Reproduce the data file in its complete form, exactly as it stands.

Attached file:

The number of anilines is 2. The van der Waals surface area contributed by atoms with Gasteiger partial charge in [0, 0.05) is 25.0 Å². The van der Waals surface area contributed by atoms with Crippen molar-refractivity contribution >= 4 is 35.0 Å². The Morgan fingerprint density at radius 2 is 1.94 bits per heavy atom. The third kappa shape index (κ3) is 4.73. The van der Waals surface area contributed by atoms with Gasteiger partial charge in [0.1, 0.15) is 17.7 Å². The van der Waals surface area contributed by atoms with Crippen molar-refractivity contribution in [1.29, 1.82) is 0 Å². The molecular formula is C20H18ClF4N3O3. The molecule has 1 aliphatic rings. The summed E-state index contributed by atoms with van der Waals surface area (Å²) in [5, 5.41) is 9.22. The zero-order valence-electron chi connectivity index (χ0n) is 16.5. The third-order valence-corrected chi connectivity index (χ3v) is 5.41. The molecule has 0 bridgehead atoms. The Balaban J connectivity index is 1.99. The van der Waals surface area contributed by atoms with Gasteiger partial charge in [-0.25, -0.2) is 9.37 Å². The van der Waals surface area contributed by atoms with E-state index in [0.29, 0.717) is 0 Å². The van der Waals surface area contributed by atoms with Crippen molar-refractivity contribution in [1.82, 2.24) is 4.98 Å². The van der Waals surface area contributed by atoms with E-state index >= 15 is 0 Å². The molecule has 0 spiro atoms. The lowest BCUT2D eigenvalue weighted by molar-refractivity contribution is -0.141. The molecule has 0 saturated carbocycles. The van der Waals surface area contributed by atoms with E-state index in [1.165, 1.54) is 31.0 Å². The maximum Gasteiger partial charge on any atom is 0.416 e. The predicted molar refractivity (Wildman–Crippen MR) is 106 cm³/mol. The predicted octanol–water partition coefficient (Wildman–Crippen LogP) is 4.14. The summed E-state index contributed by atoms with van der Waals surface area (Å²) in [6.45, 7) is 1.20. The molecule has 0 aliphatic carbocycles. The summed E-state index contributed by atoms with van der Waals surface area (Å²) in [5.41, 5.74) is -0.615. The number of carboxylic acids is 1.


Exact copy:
The number of anilines is 2. The van der Waals surface area contributed by atoms with Gasteiger partial charge in [0, 0.05) is 25.0 Å². The van der Waals surface area contributed by atoms with Crippen molar-refractivity contribution >= 4 is 35.0 Å². The Morgan fingerprint density at radius 2 is 1.94 bits per heavy atom. The third kappa shape index (κ3) is 4.73. The van der Waals surface area contributed by atoms with Gasteiger partial charge in [0.1, 0.15) is 17.7 Å². The van der Waals surface area contributed by atoms with Crippen molar-refractivity contribution in [1.29, 1.82) is 0 Å². The molecular formula is C20H18ClF4N3O3. The molecule has 1 aliphatic rings. The summed E-state index contributed by atoms with van der Waals surface area (Å²) in [5, 5.41) is 9.22. The zero-order valence-electron chi connectivity index (χ0n) is 16.5. The third-order valence-corrected chi connectivity index (χ3v) is 5.41. The molecule has 0 bridgehead atoms. The Balaban J connectivity index is 1.99. The van der Waals surface area contributed by atoms with Gasteiger partial charge in [-0.25, -0.2) is 9.37 Å². The van der Waals surface area contributed by atoms with E-state index in [0.29, 0.717) is 0 Å². The van der Waals surface area contributed by atoms with Crippen molar-refractivity contribution in [1.82, 2.24) is 4.98 Å². The van der Waals surface area contributed by atoms with E-state index >= 15 is 0 Å². The molecule has 0 spiro atoms. The lowest BCUT2D eigenvalue weighted by molar-refractivity contribution is -0.141. The molecule has 0 saturated carbocycles. The van der Waals surface area contributed by atoms with E-state index in [1.165, 1.54) is 31.0 Å². The maximum Gasteiger partial charge on any atom is 0.416 e. The predicted molar refractivity (Wildman–Crippen MR) is 106 cm³/mol. The predicted octanol–water partition coefficient (Wildman–Crippen LogP) is 4.14. The summed E-state index contributed by atoms with van der Waals surface area (Å²) in [6.45, 7) is 1.20. The molecule has 0 aliphatic carbocycles. The summed E-state index contributed by atoms with van der Waals surface area (Å²) in [5.41, 5.74) is -0.615. The number of carboxylic acids is 1.